Dropbox CTO Aditya Agarwal is leaving
Aditya Agarwal, who came in to Dropbox from its acquisition of Cove way back in 2012 and was given the CTO role last year, will be leaving the company.
He announced his departure in a post on Facebook. Agarwal held the CTO role for about 9 months and was previously the VP of engineering. That kind of five-year tenure at a startup in Silicon Valley alone is pretty long, to be sure, though Agarwal is leaving the company as it begins to aggressively tout its success as a business.
“We have come a long way since then,” Agarwal said in a Facebook post. “We have over half a billion users today. We have hundreds of thousands of business customers who are using our products to make their teams and companies more productive. We have expanded our product line through SmartSync, Dropbox Paper and more. We have 12 global offices with over 1500 amazing Dropboxers. These are the hallmarks of a company that is built to last.”
Since joining Dropbox in 2012, the company has said it’s hit 500 million users, hit a $1 billion run rate and continued to aggressively pursue business customers. During this time, Dropbox has had to increasingly compete with companies like Box and Microsoft while proving itself as a unique product with superior technology and an origin story embedded in the average consumer.
“[Agarwal] helped us establish and grow our world-class engineering team and played an instrumental role in building products like Dropbox Business, Dropbox Enterprise, Dropbox Paper, and Smart Sync,” the company said in a statement. “We’re incredibly grateful for all he’s done for Dropbox. Aditya remains a close friend and ally of the company, and we wish him the best in his future endeavors.”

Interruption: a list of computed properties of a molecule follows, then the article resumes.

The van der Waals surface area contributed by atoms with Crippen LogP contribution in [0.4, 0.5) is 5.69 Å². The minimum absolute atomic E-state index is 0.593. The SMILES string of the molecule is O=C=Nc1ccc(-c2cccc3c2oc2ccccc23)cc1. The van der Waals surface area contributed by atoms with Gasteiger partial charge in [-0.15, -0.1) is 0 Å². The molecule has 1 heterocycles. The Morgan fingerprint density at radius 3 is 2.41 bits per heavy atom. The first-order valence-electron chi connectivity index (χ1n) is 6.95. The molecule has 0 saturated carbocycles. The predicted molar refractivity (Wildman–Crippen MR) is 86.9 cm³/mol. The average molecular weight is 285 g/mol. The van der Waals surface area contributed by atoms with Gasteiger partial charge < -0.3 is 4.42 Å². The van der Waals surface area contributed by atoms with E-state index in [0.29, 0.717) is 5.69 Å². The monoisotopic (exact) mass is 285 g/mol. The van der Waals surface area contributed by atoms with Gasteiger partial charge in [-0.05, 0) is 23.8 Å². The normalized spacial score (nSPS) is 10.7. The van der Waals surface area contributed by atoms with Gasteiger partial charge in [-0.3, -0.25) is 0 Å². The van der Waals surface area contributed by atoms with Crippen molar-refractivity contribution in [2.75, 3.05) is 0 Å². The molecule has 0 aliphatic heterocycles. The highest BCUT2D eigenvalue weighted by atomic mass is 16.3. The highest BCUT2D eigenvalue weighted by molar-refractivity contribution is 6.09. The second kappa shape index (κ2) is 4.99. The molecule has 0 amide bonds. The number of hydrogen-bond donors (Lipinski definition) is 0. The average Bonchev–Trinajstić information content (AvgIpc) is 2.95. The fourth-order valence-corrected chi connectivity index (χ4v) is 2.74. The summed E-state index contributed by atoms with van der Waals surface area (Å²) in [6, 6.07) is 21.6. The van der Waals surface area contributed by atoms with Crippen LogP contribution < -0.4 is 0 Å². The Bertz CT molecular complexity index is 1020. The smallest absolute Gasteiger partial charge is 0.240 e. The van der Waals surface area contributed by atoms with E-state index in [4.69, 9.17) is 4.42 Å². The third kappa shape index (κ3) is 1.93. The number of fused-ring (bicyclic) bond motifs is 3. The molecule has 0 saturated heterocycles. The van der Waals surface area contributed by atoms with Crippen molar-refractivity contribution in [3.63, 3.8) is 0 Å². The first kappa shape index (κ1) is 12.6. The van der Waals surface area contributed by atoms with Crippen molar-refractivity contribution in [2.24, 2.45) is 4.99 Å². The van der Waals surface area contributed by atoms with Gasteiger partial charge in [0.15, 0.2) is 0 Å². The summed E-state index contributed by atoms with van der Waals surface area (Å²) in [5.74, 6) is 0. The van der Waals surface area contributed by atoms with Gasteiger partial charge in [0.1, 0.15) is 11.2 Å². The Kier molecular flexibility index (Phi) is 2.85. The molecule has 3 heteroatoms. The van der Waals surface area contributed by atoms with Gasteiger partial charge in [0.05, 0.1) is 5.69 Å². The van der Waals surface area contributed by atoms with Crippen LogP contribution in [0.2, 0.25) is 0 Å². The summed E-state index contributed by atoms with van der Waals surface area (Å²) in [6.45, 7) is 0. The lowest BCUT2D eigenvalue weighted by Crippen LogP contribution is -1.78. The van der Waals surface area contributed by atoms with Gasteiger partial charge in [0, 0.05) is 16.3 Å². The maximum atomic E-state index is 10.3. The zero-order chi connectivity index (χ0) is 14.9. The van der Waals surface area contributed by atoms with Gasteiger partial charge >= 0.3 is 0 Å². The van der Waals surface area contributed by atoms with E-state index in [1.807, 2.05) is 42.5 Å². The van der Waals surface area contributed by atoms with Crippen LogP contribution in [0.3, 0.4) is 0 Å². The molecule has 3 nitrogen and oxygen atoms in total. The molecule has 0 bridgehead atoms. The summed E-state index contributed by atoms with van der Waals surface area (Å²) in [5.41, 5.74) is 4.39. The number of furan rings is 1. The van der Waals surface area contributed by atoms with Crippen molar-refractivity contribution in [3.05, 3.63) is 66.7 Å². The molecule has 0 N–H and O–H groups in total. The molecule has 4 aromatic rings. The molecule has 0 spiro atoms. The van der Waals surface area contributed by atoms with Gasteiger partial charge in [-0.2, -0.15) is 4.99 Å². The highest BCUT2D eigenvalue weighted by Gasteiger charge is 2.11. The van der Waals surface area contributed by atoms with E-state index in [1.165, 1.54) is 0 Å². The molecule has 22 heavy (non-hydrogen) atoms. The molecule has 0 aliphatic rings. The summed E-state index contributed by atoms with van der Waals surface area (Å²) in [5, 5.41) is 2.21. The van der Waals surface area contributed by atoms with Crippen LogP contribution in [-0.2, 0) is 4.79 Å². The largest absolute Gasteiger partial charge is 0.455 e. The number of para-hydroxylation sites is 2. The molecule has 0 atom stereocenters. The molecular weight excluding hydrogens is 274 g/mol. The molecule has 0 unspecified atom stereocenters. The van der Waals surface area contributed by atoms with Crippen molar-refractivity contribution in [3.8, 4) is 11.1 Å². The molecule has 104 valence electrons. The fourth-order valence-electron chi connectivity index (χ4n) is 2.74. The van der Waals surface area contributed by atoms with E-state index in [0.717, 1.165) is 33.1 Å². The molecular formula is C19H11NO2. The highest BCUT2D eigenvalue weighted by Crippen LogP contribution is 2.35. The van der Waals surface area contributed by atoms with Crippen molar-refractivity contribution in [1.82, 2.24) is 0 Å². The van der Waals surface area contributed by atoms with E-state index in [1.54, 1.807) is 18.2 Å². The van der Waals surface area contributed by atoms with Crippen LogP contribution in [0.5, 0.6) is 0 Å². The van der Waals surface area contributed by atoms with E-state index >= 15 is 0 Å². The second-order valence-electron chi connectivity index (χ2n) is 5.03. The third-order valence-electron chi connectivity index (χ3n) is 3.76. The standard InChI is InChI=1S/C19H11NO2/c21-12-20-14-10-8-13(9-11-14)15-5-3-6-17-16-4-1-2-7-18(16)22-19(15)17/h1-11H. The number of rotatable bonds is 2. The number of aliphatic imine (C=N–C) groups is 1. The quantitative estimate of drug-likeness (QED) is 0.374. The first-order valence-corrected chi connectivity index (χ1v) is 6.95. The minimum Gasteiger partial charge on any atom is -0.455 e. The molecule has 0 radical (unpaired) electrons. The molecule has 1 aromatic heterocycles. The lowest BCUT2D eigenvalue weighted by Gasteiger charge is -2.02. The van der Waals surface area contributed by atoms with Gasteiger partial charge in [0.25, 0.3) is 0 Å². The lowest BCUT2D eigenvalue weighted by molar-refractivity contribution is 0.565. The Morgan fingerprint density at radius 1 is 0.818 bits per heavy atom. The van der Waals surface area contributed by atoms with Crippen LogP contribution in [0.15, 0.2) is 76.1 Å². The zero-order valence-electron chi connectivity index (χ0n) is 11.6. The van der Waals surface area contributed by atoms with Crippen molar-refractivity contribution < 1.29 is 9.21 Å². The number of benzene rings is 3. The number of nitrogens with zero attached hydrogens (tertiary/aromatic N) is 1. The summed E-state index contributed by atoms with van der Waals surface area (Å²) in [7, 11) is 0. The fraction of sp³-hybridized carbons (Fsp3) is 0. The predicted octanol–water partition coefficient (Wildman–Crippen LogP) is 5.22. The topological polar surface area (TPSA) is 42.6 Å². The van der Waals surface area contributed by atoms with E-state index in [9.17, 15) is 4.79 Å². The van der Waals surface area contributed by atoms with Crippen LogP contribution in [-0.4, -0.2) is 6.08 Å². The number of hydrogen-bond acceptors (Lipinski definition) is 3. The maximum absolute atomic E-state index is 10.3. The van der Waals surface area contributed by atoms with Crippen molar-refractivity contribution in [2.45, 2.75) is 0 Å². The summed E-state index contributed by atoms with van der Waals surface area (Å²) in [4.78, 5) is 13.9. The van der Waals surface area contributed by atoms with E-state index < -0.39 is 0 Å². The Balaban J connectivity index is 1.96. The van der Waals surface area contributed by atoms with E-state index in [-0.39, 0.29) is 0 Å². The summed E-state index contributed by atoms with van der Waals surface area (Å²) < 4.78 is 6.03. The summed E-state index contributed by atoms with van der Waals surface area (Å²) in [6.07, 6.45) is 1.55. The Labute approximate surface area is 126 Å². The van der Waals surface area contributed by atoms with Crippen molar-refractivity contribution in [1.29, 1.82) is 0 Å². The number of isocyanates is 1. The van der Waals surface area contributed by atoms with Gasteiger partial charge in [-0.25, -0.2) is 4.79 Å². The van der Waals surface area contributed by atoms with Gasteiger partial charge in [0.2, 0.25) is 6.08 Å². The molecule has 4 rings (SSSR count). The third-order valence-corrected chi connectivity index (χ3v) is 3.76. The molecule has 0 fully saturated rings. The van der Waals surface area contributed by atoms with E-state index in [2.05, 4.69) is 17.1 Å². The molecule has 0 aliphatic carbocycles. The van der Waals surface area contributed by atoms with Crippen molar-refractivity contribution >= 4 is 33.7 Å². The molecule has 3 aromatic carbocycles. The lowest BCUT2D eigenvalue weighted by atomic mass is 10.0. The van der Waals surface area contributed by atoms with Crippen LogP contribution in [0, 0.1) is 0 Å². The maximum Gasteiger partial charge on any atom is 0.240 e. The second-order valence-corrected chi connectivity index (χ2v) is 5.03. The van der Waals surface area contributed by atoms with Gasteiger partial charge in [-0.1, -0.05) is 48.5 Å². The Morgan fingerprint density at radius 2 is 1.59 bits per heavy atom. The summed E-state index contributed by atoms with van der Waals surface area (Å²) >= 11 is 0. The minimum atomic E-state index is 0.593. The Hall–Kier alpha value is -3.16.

Dropbox has been aggressively expanding its portfolio of business products in the past several months, as well. Its note-taking app Paper launched globally earlier this year, it continues to update its business products and it began a network expansion to further improve its pitch as a seamless and secure way to share and collaborate on files online.
There are a lot of ways that you can read into this one — that Agarwal is leaving at a time when Dropbox appears to be setting itself up to go public, or that it was a short tenure as CTO. But given his long time at Dropbox in general, it seems normal enough that executives feel like it’s time to move on to something new (or, at least, take a break).
Agarwal is finishing up the month at Dropbox and will be leaving officially toward the middle of next month.
“I am very excited by the ever-increasing scope of technology to fundamentally improve people’s lives around the world,” he said in the post. “I have been fortunate to be part of seminal companies like Facebook and Dropbox so the next act has a lot to live up to. For the time being though, Ruchi has graciously agreed to let me be an intern at South Park Commons.”